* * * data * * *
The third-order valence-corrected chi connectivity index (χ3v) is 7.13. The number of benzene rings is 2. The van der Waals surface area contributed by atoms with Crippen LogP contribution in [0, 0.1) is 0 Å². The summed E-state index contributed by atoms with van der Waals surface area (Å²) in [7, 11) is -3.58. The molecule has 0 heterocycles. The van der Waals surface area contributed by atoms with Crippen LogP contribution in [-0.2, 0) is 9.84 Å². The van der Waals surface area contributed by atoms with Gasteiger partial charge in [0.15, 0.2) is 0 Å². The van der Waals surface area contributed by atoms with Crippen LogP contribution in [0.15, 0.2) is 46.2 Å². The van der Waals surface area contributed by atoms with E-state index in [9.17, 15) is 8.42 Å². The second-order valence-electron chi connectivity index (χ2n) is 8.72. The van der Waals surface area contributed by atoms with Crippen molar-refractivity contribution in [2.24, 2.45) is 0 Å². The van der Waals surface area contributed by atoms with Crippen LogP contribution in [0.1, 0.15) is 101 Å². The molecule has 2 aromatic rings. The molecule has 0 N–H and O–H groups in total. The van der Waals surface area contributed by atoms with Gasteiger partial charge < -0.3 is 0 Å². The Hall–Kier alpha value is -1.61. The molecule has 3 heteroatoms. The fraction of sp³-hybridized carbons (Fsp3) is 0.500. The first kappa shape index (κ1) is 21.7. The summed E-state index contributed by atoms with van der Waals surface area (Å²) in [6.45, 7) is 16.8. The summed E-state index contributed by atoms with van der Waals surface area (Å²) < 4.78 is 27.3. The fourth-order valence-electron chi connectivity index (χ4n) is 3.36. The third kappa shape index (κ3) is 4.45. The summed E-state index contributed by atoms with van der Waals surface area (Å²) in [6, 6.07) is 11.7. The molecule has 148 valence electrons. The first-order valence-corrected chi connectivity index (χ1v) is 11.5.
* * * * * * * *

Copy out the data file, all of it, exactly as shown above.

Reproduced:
The third-order valence-corrected chi connectivity index (χ3v) is 7.13. The number of benzene rings is 2. The van der Waals surface area contributed by atoms with Crippen LogP contribution in [0, 0.1) is 0 Å². The summed E-state index contributed by atoms with van der Waals surface area (Å²) in [7, 11) is -3.58. The molecule has 0 heterocycles. The van der Waals surface area contributed by atoms with Crippen LogP contribution in [-0.2, 0) is 9.84 Å². The van der Waals surface area contributed by atoms with Gasteiger partial charge in [0.15, 0.2) is 0 Å². The van der Waals surface area contributed by atoms with Crippen LogP contribution in [0.15, 0.2) is 46.2 Å². The van der Waals surface area contributed by atoms with E-state index in [9.17, 15) is 8.42 Å². The second-order valence-electron chi connectivity index (χ2n) is 8.72. The van der Waals surface area contributed by atoms with Crippen molar-refractivity contribution in [2.24, 2.45) is 0 Å². The van der Waals surface area contributed by atoms with Crippen LogP contribution in [0.1, 0.15) is 101 Å². The molecule has 2 aromatic rings. The molecule has 0 N–H and O–H groups in total. The van der Waals surface area contributed by atoms with Gasteiger partial charge < -0.3 is 0 Å². The Hall–Kier alpha value is -1.61. The molecule has 3 heteroatoms. The fraction of sp³-hybridized carbons (Fsp3) is 0.500. The first kappa shape index (κ1) is 21.7. The summed E-state index contributed by atoms with van der Waals surface area (Å²) in [6.45, 7) is 16.8. The summed E-state index contributed by atoms with van der Waals surface area (Å²) < 4.78 is 27.3. The fourth-order valence-electron chi connectivity index (χ4n) is 3.36. The third kappa shape index (κ3) is 4.45. The summed E-state index contributed by atoms with van der Waals surface area (Å²) in [6, 6.07) is 11.7. The molecule has 148 valence electrons. The first-order valence-corrected chi connectivity index (χ1v) is 11.5.